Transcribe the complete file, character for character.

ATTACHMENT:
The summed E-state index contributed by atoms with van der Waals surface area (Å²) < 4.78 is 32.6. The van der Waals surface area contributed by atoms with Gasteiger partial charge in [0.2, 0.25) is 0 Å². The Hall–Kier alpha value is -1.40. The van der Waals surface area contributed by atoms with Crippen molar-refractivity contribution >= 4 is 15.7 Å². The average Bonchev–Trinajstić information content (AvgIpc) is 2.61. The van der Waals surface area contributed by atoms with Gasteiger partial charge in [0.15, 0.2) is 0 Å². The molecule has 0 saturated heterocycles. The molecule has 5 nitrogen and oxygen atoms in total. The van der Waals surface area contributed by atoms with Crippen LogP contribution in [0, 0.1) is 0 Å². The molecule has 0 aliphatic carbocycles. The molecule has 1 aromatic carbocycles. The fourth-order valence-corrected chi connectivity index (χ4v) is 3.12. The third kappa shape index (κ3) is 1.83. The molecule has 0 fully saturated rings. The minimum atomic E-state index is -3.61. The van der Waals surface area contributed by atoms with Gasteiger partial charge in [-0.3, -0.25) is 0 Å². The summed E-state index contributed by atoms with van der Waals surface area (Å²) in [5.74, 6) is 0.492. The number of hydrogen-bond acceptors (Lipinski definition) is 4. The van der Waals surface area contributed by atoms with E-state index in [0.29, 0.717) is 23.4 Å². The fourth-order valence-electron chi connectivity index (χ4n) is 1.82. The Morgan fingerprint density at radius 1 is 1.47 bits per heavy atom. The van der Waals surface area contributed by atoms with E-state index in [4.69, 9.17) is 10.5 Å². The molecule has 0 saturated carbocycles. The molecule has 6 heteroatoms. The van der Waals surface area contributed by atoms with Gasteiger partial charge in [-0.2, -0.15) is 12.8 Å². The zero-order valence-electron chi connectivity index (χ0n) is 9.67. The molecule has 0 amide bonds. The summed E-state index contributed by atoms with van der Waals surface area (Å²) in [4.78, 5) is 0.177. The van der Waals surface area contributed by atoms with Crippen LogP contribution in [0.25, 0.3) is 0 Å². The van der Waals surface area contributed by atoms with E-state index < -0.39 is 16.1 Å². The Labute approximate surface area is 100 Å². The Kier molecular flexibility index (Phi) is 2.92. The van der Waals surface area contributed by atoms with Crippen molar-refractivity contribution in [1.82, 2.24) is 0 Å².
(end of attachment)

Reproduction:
The summed E-state index contributed by atoms with van der Waals surface area (Å²) < 4.78 is 32.6. The van der Waals surface area contributed by atoms with Gasteiger partial charge in [0.2, 0.25) is 0 Å². The Hall–Kier alpha value is -1.40. The van der Waals surface area contributed by atoms with Crippen molar-refractivity contribution >= 4 is 15.7 Å². The average Bonchev–Trinajstić information content (AvgIpc) is 2.61. The van der Waals surface area contributed by atoms with Gasteiger partial charge in [0.15, 0.2) is 0 Å². The molecule has 0 saturated heterocycles. The molecule has 5 nitrogen and oxygen atoms in total. The van der Waals surface area contributed by atoms with Crippen LogP contribution in [0, 0.1) is 0 Å². The molecule has 0 aliphatic carbocycles. The molecule has 1 aromatic carbocycles. The fourth-order valence-corrected chi connectivity index (χ4v) is 3.12. The third kappa shape index (κ3) is 1.83. The molecule has 0 fully saturated rings. The minimum atomic E-state index is -3.61. The van der Waals surface area contributed by atoms with Gasteiger partial charge in [-0.3, -0.25) is 0 Å². The summed E-state index contributed by atoms with van der Waals surface area (Å²) in [5.74, 6) is 0.492. The number of hydrogen-bond acceptors (Lipinski definition) is 4. The van der Waals surface area contributed by atoms with E-state index in [0.29, 0.717) is 23.4 Å². The fourth-order valence-electron chi connectivity index (χ4n) is 1.82. The Morgan fingerprint density at radius 1 is 1.47 bits per heavy atom. The van der Waals surface area contributed by atoms with E-state index in [4.69, 9.17) is 10.5 Å². The molecule has 0 saturated carbocycles. The molecule has 6 heteroatoms. The van der Waals surface area contributed by atoms with Gasteiger partial charge in [-0.2, -0.15) is 12.8 Å². The zero-order valence-electron chi connectivity index (χ0n) is 9.67. The molecule has 0 amide bonds. The summed E-state index contributed by atoms with van der Waals surface area (Å²) in [4.78, 5) is 0.177. The van der Waals surface area contributed by atoms with Crippen LogP contribution in [0.25, 0.3) is 0 Å². The van der Waals surface area contributed by atoms with E-state index < -0.39 is 16.1 Å². The Labute approximate surface area is 100 Å². The Kier molecular flexibility index (Phi) is 2.92. The van der Waals surface area contributed by atoms with Crippen molar-refractivity contribution in [1.82, 2.24) is 0 Å².